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Laura Lee Imhoff grew up in Boxford, Massachusetts. After a thirteen-year stint in Austin, Texas, playing music, farming, crafting, and cooking, she’s back on the North Shore. And she’s brought with her her brand, Made by Laura Lee, and all the jams, jellies, pickles, cookbooks, crafts, and other goodies that come with it.

Imhoff’s journey has been a bit of a winding one. She completed her undergrad degree at the School of the Museum of Fine Arts in stained glass, drawn towards visual arts and detailed processes. She moved to Texas in 2008 to pursue music. “I really fell in love with Austin,” says Imhoff, “and the vibrancy, the culture, community—and the tacos.” 

Her love of food catapulted the next leg of her career. “I decided to take a job at a culinary school,” she explains, “and I just fell in love with that community—it was farm-to-table, cooking—and that just opened up a whole new door for me.”

After the culinary school sparked Imhoff’s interest in locally grown cuisine, she dabbled in a few different aspects of the farm-to-table scene. “In a world where it’s so easy to go to the grocery store, I think local farms and the local food scene is so important for health and community,” says Imhoff. She worked at an organic farm near Austin, managed a restaurant, started her own small homestead farm, and even jumped back into music and art full-time. “All of this experience has kind of morphed into my own business, Made by Laura Lee,” she says.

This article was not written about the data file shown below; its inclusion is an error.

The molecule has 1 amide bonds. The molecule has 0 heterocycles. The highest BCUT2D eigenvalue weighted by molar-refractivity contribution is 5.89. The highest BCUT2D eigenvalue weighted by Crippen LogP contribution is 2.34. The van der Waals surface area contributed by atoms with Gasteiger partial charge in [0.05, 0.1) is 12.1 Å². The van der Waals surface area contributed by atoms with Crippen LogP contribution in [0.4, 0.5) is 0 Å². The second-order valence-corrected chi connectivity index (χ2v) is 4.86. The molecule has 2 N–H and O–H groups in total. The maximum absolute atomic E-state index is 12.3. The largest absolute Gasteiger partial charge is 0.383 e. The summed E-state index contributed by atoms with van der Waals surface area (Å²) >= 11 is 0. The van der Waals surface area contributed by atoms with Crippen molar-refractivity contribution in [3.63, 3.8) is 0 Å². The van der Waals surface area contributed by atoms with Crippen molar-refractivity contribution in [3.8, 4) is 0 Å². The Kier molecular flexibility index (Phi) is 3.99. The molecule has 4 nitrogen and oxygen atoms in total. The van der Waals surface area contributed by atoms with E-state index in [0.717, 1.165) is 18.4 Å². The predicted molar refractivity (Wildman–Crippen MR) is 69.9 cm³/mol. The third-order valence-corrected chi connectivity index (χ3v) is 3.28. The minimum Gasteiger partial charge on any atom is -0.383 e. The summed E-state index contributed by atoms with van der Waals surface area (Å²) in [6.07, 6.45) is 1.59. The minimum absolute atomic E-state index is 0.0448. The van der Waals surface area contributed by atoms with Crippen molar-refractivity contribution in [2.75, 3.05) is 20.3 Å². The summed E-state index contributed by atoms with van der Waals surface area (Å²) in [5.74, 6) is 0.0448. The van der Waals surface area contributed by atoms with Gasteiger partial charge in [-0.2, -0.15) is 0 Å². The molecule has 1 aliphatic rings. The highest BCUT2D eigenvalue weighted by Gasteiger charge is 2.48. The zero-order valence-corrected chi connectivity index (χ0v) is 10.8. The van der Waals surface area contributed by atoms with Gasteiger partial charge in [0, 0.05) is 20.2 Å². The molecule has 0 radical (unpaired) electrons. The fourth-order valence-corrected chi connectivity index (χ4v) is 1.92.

At, Imhoff sells her handmade jams, pickles, and other canned goods, along with embroidery, greeting cards, custom orders, and a cookbook. Her blog section is full of recipes, DIY projects, and other inspiration for the creatively inclined. She even refinishes old furniture—keep a close eye on her site to snag some of these refurbished pieces. 

And now, her journey has led her full circle—to the farm where she worked in high school. Imhoff made her way back to the North Shore this winter after thirteen years in Austin to work at Paisley Farm & Greenhouses on Boxford’s Route 133, helping with the farm stand and learning how to run a New England farm.  

All the while, Imhoff’s own business has been going steady—along with her usual products, she’s selling special “I Love You Mom” embroidered hand towels and greeting cards for Mother’s Day. Imhoff suggests customers get their Mother’s Day orders in by May 2 to ensure timely delivery.

She’s even working on a new cookbook, slated for release later this year, that focuses on how to can and how to use canned goods in recipes. Imhoff is having fun with her recipes—”I’m not a typical jam on toast kind of person,” she explains. “I like brandied apple butter marinated pork chops, and strawberry balsamic jam on a mozzarella chicken melt.”

In the coming years, Imhoff says, she would eventually love to have her own farm, where she can grow produce for local restaurants, CSAs, and a farm stand, and even host classes and other events. “Health really starts from the soil up, and being able to grow healthy food to make healthy people is where it starts,” she says. Right now, she’s soaking up all the knowledge she can at Paisley Farm. 

“I love food and I love feeding people, so I think starting with farming is a great way to make that love grow,” she laughs—”No pun intended.”